I want to stare back at you. I want to imitate your face with my face and show you how ridiculous and awful you look — eyes bulging, mouth often open because your jaw has gone slack with incredulity. But I don’t, not usually, not unless I’m in a particularly perturbed mood and feel like a confrontation, which I know you won’t accept. It’s not only because I want to keep him focused on me and how I don’t think he’s at all strange, of course I want to do that, but it’s also because I know it’s not polite. Didn’t your mother tell you that?
It’s not nice to stare. Don’t stare! Quit staring! Remember?
I can understand when children do it. They don’t know any better and have to be constantly told most things until they learn them. But adults? Give me a break. Children stare with curiosity. Adults stare with disdain and discomfort, letting everyone know that they can’t believe their precious experience is being disturbed by something they’d rather not see.
From an evolutionary perspective, staring is supposedly meant to indicate dominance. Someone wants to assert power, so they lock their eyes on the threat. The object of the laser beam then interprets that they are somehow inferior and cowers from the starer. Whether my son feels inferior because of your rudeness or not, I don’t know. He doesn’t really seem to. But then his face might not register the correct emotion to go along with what he’s feeling. I’m told that he can be sad while uproariously laughing. That you would potentially hurt him, that you would try to make him feel inferior, boils my blood. Is it okay with you to know you may be doing that with your insensitivity and inability to mind your own business? That’s part of it, though. You’re not thinking are you? It is my hope that your attention just bolsters the sense of cool that he already has. I hope he says to himself, “Look at that pitiful jackass. They’re so square and normal they don’t know how to take in the awesome being that I am.”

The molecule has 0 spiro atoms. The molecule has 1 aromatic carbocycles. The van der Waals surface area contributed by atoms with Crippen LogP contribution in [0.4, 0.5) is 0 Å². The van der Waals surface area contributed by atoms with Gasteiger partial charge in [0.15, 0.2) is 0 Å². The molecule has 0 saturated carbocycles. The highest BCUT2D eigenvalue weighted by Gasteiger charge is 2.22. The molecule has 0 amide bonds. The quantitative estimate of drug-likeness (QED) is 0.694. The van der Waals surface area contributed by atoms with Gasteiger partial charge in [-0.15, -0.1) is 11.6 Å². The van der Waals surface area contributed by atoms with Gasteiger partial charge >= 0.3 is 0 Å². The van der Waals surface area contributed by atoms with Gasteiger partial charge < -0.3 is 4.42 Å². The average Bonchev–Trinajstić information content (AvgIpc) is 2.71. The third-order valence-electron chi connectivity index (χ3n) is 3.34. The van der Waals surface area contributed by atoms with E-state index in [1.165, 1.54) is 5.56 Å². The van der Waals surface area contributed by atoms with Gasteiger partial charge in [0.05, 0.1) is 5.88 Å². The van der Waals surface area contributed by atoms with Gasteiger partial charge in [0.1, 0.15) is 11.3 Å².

I pray. I doubt. I sometimes think I see his face fall just a little bit when he feels someone boring holes into him with their unintelligent eyes. He gets a little quieter, his movements become a little bit less large. Some would argue that that’s a good thing, but I would suggest someone changing themselves because of someone else’s disapproval or bewilderment only serves to make us all go more toward the middle. Gag. Yuck. Gross. No, thank you.
And by the way, do you think you’re so very void of unusual traits? Maybe your constant throat clearing and nose wiping strikes me as odd, annoying, and even repulsive. Maybe your verbal tics and slew footedness make me want to cross the street to avoid you. But I tend to remember what my Mama told me. I wouldn’t want to make you feel uncomfortable because you’re different.
Happy Monday, Y’all.